The sinking was described to Skidmore by a 17-year-old survivor, Jack (John) Borland Thayer, from which these drawings were made on their way to New York.
As these sketches offered some of the most detailed visual information about the disaster that was available at the time, the images were published by several different newspapers around the country.
Sketches of sinking ship
Sketches of the successive steps in the foundering of the Titanic, made by John B Thayer, Jr. from one of the Titanic’s collapsible rafts. His sketches were filled in by L P Skidmore of Brooklyn, on the Carpathia, the same day. Mr Thayer is son of the second vice president of the Pennsylvania Railroad, who was one of the victims of the disaster.
How the Titanic met her fate
Mr. Skidmore’s drawings showing the Titanic’s fate after the collision appear in The Farmer today. They were based upon the vivid description furnished him by a young student who was among the last to leave the Titanic.
Mr Skidmore’s drawing give a comprehensive idea of the manner the Titanic met her fate. He is a member of the faculty of Pratt Institute, also a teacher in the School of Applied Sciences, New York.
He took an active part in the detailing of the rescue. – The Bridgeport Times and Evening Farmer (Bridgeport, Connecticut) – April 20, 1912
The drawings showing what a survivor saw (images 1, 2 & 3)
Strikes starboard bow (11:45pm)
Settles by head – boats ordered out (12:05am)
Settles to forward stack, breaks between stacks (1:40am)
Sketches of the Titanic sinking (images 4, 5 6)
Forward end floats, then sinks (1:50am)
Stern section pivots amidships and swings over spot where forward section sank (2:00am)
Last position in which Titanic stayed 5 minutes before final plunge
About the rescue of Titanic survivor Jack Thayer (Junior), who described the ship sinking for the illustrations above
From The Baltimore Sun (Baltimore, Maryland) April 20, 1912
Titanic: He [Senior] stood aside to give place for women and children
New York. April 19. — Little is known of the manner in which John B. Thayer, second vice-president of the Pennsylvania Railroad, met his death, but that little indicates that he died like a man.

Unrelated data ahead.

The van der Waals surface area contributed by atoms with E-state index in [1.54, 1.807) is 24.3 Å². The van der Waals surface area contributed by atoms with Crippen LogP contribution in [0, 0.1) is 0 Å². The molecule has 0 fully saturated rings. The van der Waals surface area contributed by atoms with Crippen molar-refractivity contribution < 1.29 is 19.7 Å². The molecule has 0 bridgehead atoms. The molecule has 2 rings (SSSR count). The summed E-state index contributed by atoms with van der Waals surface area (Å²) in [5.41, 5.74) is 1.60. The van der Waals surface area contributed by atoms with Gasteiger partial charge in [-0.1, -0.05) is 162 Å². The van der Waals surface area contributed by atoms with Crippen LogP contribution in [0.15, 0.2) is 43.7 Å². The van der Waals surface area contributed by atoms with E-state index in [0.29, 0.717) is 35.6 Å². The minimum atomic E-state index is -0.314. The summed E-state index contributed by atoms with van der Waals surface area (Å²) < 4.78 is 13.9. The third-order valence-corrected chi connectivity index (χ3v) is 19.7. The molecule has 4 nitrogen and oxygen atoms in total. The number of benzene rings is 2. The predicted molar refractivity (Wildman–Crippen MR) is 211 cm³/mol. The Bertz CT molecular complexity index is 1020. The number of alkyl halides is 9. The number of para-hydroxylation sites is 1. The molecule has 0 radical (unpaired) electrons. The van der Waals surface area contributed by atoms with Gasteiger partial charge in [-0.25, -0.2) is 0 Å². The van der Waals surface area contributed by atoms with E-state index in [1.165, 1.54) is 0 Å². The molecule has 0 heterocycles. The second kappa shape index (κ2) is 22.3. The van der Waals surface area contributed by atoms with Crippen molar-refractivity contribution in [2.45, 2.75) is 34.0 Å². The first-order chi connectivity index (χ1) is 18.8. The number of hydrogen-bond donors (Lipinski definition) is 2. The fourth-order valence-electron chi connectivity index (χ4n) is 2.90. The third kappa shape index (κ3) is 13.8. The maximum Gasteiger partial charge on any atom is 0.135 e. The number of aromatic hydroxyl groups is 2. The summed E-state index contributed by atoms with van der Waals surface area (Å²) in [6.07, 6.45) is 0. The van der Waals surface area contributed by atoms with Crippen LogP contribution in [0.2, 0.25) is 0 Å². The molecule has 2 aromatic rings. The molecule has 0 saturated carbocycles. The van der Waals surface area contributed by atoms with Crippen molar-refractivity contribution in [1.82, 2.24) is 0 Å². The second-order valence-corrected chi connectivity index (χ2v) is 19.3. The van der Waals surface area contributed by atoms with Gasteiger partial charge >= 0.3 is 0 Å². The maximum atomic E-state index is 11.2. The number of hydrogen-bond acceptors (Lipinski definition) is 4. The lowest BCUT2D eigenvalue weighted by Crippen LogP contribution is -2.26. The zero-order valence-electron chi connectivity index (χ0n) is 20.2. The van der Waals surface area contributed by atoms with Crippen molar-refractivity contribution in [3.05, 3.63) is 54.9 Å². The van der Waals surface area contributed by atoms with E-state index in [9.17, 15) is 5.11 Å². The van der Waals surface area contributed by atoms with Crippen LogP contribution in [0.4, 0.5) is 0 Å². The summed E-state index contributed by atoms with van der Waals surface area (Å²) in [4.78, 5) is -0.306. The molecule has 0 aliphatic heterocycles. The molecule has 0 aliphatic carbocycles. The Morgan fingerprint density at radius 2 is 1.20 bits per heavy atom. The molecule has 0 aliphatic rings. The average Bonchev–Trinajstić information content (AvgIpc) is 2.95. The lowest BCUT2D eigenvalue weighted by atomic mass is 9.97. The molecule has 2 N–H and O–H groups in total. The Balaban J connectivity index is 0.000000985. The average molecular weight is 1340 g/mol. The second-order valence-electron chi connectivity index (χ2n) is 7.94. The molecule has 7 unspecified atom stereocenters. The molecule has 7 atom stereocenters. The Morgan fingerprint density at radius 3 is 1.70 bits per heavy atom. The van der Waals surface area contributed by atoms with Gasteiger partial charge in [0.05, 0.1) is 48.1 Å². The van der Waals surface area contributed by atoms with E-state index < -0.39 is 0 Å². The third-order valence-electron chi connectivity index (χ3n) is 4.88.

Those who saw him just before the end say that he might have stepped into a lifeboat and taken an oar, as there was need of men to row the boat into which he had placed his wife. but he stood aside to allow women and children to be handed into the life-saving craft.
Mrs. Thayer had been placed in the small boat, and young “Jack” Thayer, their son, was urged to get in also. He refused. What happened later is told in his own words:
Remained with father on Titanic
“I was with father,” he said. “They wanted me to go into a boat, but I wanted to stay with him. Men and women kept calling to me to hurry, but it wasn’t any use. Nobody appeared to be excited. We had struck with a smash and then we Seemed to slide off the big field of ice. It was cold, but we didn’t mind that.
“The boats were put off without much fuss. Mother was put into one of the boats. As I said, she wanted me to 20 with her. Suddenly, I felt the ship tipping toward the front.
“The next thing I knew I was in the water. Down, down, down. I went, ever so far. It seemed as if I never would stop. I couldn’t breathe. All the time I knew it was the Ship that was sucking me down with it. Then I shot up through the water just as fast as I went down. I had just time to take a long, deep breath when I went down again. It wasn’t so long that time.
“When I came to the surface the second time, I felt something beside me and caught it. I found it was a raft. It was a struggle to pull myself upon it, but I did it after a while.
“The next thing I remembered was when the boat from the Carpathia came, and I was taken into it and wrapped up in the coats of the men. They told me I was more than three hours on that raft.”
Had fine railroad record
Vice-President Thayer went down with the Titanic, and one of the best railroad men in the country perished.
Through the death of Mr. Thayer, the traffic department of the greatest transportation system in the United States is left without a head. For nearly seven years, Mr. Thayer, who was 50 years old, occupied that responsible position.